Okay, so this is a slight tangent from my intentions with this site, but I must share the following quote from Neal Stephenson’s Cryptonomicon, neatly summarizing (with only slight exagerration to reality) my experience as a graduate student in physics.
…Randy enrolled at another Sibling with the aim of getting his master’s degree in astronomy. This made him a grad student, and grad students existed not to learn things but to relieve the tenured faculty members of tiresome burdens such as educating people and doing research.
Within a month of his arrival, Randy solved some trivial computer problems for one fo the other grad students. A week later, the chairman of the astronomy department called him over and said, “So you’re the UNIX guru.” At the time, Randy was still stupid enough to be flattered by this attention, when he should have recognized them as bone-chilling words.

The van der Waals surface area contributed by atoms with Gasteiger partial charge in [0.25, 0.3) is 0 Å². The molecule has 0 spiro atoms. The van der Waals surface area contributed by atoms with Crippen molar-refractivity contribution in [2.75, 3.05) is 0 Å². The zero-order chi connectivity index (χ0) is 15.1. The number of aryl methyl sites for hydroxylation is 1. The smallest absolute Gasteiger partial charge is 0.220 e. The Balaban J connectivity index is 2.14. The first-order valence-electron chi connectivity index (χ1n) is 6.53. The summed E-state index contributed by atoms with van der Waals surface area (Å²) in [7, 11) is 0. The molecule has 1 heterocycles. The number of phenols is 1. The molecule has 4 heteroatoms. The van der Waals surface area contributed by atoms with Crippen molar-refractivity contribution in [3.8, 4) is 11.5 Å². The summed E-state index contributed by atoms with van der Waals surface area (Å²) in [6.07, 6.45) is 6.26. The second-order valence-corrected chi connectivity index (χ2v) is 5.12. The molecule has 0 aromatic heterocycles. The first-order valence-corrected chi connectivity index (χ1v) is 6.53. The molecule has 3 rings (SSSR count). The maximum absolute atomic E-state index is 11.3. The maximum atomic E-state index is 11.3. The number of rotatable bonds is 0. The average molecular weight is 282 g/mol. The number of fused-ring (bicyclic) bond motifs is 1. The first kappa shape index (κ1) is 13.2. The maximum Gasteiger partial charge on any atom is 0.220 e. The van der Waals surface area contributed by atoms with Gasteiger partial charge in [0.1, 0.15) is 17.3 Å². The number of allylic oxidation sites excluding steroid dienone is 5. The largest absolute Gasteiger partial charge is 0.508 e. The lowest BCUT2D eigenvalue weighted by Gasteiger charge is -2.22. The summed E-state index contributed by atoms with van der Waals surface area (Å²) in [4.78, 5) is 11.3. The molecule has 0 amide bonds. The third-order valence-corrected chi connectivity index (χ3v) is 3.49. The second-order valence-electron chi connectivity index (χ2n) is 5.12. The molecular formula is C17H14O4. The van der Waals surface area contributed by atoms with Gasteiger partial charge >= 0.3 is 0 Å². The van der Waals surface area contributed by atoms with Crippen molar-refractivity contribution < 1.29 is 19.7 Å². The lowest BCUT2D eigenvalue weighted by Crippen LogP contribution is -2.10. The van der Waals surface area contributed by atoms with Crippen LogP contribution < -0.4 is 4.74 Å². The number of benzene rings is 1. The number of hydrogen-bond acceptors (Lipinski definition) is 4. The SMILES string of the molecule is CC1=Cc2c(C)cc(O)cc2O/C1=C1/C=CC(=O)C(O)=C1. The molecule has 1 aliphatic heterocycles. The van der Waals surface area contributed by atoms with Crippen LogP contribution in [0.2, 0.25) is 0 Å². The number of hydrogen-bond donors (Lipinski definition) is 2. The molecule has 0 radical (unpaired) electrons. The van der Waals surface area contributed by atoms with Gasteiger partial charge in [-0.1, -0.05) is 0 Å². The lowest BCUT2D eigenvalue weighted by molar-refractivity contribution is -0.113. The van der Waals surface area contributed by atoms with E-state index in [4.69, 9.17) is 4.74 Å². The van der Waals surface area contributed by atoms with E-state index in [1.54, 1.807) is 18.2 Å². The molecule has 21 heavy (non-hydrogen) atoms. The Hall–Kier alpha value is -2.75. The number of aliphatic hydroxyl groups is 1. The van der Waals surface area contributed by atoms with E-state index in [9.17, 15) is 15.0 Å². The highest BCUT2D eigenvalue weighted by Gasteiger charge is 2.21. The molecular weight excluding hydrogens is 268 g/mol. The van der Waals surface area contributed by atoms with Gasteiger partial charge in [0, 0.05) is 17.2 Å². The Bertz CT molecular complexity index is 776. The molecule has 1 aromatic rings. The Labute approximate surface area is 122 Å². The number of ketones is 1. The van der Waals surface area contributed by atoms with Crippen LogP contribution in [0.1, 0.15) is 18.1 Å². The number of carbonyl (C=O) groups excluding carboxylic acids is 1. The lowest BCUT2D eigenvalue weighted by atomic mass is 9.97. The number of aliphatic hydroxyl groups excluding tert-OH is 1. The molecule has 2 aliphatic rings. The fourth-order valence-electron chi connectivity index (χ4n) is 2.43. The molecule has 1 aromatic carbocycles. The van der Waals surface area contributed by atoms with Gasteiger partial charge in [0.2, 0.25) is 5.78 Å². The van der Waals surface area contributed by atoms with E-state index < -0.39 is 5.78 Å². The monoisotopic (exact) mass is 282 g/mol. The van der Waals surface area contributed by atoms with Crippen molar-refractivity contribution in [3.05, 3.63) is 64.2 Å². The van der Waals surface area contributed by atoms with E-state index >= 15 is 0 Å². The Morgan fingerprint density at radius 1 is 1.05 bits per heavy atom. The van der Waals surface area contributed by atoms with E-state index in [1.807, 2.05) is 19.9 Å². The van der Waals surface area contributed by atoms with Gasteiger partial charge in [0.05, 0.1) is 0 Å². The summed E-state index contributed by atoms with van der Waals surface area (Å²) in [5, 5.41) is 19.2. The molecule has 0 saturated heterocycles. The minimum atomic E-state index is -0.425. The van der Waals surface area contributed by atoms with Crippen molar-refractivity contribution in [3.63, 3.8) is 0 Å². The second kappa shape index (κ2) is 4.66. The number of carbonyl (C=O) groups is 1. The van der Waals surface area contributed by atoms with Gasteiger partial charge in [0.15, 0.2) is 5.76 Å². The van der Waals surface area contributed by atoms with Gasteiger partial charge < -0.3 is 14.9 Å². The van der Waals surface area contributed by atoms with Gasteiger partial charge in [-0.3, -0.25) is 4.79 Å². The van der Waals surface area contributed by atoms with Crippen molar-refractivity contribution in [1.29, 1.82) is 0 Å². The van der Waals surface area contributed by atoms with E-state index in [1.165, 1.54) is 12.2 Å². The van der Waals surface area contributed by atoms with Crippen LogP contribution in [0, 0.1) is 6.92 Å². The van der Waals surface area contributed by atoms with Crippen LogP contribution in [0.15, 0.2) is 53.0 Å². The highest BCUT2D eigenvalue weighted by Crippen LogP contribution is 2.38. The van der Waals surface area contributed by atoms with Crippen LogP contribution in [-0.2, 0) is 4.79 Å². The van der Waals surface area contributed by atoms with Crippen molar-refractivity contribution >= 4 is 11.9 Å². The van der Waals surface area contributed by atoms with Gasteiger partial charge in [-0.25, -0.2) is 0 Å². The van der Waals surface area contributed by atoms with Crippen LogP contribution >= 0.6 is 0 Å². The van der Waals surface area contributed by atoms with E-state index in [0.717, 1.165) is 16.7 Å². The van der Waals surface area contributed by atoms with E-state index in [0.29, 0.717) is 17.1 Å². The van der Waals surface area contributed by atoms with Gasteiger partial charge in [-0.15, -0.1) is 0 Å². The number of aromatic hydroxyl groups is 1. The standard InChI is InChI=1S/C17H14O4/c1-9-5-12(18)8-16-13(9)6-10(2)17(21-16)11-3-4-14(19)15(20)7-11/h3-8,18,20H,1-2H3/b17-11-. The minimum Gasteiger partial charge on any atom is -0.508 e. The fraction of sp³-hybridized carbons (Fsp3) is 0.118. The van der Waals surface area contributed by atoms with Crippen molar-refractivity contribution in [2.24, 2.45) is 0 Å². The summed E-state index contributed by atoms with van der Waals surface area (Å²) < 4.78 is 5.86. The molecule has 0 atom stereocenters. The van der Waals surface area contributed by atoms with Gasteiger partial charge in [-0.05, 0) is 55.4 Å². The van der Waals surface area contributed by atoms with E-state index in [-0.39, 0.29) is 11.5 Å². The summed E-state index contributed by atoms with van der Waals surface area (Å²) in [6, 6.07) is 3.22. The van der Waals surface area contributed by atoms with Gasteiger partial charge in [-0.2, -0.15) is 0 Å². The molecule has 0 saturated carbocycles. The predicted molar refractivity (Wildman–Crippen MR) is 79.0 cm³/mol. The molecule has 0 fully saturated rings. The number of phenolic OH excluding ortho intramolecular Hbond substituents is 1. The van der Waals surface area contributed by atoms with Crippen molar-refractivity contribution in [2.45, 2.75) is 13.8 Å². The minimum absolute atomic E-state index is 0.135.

Three years later, he left the Astronomy Department without a degree and with nothing to show for his labors except six hundred dollars in his bank account and a staggeringly comprehensive knowledge of UNIX.…
So no, I was not and will never be a true UNIX guru (partially for this very reason), and I did manage to finish my MA (by not working in the lab my last summer so I could just spend time writing my thesis, traveling around and living at friends’ houses due to my income-less-ness). BUT, this so dead on for many people, I’m sure.
And could I possibly get a job in physics with my degree? Despite some decent lab work, the honest answer is no. I barely learned any physics as a grad student. But I did learn more than I ever thought I would about running Linux (and a bit of AIX and NeXTStep to boot).